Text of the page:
Lexus Aiming Low For UX Price, Wants America's Youth Behind the Wheel

Matt Posky
by Matt Posky
lexus aiming low for ux price wants americas youth behind the wheel

With its new UX crossover in tow, Lexus now has a utility vehicle competing in every segment. However, it wants to make sure its getting the right customers behind the wheel. If the gargantuan GL is intended for large families with a fair amount of pocket change and an abundance of parking space, the UX is certainly aimed at childless urbanites who want something upscale but haven’t yet amassed the same level of wealth.

Lexus is aiming low for the subcompact luxury crossover’s base price, hoping to tap into the youth market. That’s important because the average owner for a Lexus-badged vehicle is around 60-years old. However, a cheap and youth-oriented vehicle for Lexus doesn’t mean the same thing as it does for Toyota and the MSRP is going to reflect that — despite UX’s downmarket push.

Mercedes-Benz has the GLA starting at $33,400 and Audi has the Q3 at a somewhat leaner $32,900, so we’d expect Lexus to attempt to undercut them with the UX ever-so-slightly. But that might not be the case. The brand has previously said $30,000 would be too low for a luxury model and, in an interview with Automotive News, Lexus General Manager Jeff Bracken said the target market will still have been out of high school for quite some time.

“We are trying to get at an audience that’s probably about 35 years old, men and women by the way, and I suppose you could throw in the millennial group as well,” he elaborated during the New York Auto Show. “And that would be a huge win for us because, clearly, with our current average buyer with all our vehicles at 60, we have a ways to go.”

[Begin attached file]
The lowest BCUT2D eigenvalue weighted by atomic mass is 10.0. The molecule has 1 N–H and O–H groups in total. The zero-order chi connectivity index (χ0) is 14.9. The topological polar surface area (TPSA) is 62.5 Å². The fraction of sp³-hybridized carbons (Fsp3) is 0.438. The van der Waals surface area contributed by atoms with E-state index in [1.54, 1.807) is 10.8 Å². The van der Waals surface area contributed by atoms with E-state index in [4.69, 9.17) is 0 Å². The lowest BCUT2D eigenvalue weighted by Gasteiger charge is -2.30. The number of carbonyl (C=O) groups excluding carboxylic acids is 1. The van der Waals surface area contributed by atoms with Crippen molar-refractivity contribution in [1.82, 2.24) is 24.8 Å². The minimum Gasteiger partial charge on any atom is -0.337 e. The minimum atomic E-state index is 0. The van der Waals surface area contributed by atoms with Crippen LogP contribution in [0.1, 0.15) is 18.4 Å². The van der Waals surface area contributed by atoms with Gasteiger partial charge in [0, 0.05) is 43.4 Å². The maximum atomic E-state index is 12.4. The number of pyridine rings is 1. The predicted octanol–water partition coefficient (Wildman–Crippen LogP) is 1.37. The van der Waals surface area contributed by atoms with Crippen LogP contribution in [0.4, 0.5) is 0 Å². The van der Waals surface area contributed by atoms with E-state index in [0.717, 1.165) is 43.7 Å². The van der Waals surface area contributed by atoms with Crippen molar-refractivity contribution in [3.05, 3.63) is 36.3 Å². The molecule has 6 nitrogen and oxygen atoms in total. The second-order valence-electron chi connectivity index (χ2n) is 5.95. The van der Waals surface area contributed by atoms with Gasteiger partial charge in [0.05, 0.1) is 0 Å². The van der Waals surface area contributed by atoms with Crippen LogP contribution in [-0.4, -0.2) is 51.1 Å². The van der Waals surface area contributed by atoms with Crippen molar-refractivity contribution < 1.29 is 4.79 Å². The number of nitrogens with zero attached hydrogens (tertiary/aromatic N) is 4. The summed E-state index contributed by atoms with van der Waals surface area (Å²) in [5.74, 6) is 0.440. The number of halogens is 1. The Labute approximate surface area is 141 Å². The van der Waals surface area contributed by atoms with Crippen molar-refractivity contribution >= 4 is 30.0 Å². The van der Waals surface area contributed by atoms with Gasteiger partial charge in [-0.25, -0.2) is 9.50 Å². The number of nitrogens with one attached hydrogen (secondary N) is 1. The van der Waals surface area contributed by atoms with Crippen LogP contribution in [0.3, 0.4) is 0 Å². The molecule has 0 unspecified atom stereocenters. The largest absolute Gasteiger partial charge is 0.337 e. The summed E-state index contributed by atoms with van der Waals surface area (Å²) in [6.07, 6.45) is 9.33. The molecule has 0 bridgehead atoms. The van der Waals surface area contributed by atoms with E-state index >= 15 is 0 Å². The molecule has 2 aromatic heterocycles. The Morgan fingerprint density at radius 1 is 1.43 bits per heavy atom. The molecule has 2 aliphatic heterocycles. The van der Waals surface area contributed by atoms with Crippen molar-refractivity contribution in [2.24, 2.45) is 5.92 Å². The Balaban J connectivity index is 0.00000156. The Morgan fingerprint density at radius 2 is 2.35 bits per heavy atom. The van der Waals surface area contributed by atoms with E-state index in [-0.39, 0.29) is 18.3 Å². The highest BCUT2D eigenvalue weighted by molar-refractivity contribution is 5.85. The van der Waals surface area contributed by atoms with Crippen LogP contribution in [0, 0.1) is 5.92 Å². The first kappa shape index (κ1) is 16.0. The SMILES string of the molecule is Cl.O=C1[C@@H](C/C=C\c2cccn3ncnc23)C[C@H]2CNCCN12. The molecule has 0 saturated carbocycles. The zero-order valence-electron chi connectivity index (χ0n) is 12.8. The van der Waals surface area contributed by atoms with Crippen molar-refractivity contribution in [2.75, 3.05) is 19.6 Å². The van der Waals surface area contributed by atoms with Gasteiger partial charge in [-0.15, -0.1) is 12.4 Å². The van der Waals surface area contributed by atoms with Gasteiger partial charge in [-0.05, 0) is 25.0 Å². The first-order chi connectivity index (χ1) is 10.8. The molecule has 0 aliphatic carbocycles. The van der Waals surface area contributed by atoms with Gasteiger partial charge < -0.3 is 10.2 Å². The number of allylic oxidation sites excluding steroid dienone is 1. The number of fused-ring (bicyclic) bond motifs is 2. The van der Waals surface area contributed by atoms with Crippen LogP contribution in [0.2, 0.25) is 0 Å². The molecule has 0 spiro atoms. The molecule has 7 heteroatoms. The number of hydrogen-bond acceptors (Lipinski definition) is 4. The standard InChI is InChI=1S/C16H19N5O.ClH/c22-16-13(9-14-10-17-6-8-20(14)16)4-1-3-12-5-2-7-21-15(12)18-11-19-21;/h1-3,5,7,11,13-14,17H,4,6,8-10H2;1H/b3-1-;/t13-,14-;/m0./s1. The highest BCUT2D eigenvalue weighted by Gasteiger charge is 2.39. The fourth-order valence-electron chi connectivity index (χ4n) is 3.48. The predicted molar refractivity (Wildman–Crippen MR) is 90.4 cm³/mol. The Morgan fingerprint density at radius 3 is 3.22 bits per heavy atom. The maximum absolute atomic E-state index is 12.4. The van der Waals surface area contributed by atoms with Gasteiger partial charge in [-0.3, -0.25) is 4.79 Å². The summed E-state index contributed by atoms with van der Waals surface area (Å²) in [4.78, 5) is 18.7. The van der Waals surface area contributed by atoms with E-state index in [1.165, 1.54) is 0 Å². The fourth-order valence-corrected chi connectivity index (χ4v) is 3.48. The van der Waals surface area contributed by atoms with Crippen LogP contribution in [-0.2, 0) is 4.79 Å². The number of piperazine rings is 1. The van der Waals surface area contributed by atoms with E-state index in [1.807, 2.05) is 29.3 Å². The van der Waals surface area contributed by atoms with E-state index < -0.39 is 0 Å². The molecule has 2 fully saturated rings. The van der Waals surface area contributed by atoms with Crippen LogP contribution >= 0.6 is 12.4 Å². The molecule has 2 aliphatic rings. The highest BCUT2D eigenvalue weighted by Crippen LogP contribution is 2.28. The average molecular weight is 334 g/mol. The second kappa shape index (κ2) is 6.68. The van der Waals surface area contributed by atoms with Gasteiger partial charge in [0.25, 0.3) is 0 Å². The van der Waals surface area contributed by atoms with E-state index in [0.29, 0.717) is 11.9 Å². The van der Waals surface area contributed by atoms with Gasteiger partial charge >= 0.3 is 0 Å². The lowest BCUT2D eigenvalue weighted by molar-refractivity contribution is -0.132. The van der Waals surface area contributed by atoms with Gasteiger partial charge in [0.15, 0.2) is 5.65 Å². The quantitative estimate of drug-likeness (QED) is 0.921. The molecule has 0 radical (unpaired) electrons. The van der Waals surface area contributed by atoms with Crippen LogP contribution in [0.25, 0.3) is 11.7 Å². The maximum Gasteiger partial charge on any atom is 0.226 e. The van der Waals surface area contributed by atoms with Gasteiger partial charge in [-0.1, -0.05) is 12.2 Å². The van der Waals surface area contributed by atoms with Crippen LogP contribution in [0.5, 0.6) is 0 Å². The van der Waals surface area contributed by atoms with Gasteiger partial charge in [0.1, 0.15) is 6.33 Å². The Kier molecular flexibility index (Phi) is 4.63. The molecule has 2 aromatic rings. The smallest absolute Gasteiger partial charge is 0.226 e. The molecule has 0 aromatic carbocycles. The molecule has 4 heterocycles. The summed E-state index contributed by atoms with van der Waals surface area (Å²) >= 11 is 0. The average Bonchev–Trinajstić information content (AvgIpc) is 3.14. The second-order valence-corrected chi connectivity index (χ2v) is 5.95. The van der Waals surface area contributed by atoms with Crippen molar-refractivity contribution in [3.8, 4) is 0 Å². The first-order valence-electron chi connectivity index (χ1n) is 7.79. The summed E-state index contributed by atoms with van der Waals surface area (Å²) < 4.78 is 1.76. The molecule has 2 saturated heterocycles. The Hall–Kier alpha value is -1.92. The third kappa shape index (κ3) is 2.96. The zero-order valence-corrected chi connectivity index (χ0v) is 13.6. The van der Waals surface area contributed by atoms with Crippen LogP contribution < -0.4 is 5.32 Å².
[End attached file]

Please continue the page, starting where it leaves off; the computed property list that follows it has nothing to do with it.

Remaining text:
Dave Sullivan, manager of product analysis at AutoPacific, suggested a UX starting price of around $33,000 — which would keep it a comfortable distance from the larger NX’s pre-destination MSRP of $35,985. But the littler Lexus is down on power against its German rivals. Both the GLA and Q3 are equipped with engines producing at least 200 horsepower. Meanwhile, the UX’s “Dynamic Force” 2.0-liter inline-four is only expected to make 168 hp in its base trim.

While that is a significant increase in might over the C-HR, which it shares a platform with, it’s still likely to be a noticeable downgrade in power against the German offerings. Therefore, the UX will have to wow consumers with superior polish and practicality.

This is not inconceivable. The C-HR offers 27 city / 31 highway, according to the EPA, and there is no reason to think the UX’s impressive thermal efficiency won’t adhere closely to those numbers. Lexus also has the benefit of the UX 250h, which adds some extra power, all-wheel drive, and improves economy through hybridization. While the Direct Shift CVT isn’t the most enthralling of transmission types, Lexus says it will feel more natural and fun than a standard unit.

There is also the matter of the UX’s ludicrously tight 17.1-foot turning radius and the inclusion of Toyota’s safety suite. We don’t yet know everything that will be on the crossover but Lexus made mention of a pre-collision system that uses radar to detect pedestrians and bicyclists, two things that are incredibly important during city driving.

However, none of that guarantees a younger audience will take notice. “Our take on millenials is that it’s really, really difficult to tell them, ‘We’re building a car for you.’ That’s almost a turnoff,” explained Bracken. He claimed the solution to that was aggressive market research and the utilization of the brand’s first female chief engineer, Chika Kako. “ The styling is polarizing but in a way that people won’t mistake it for the Lexus their grandmother drives,” he said.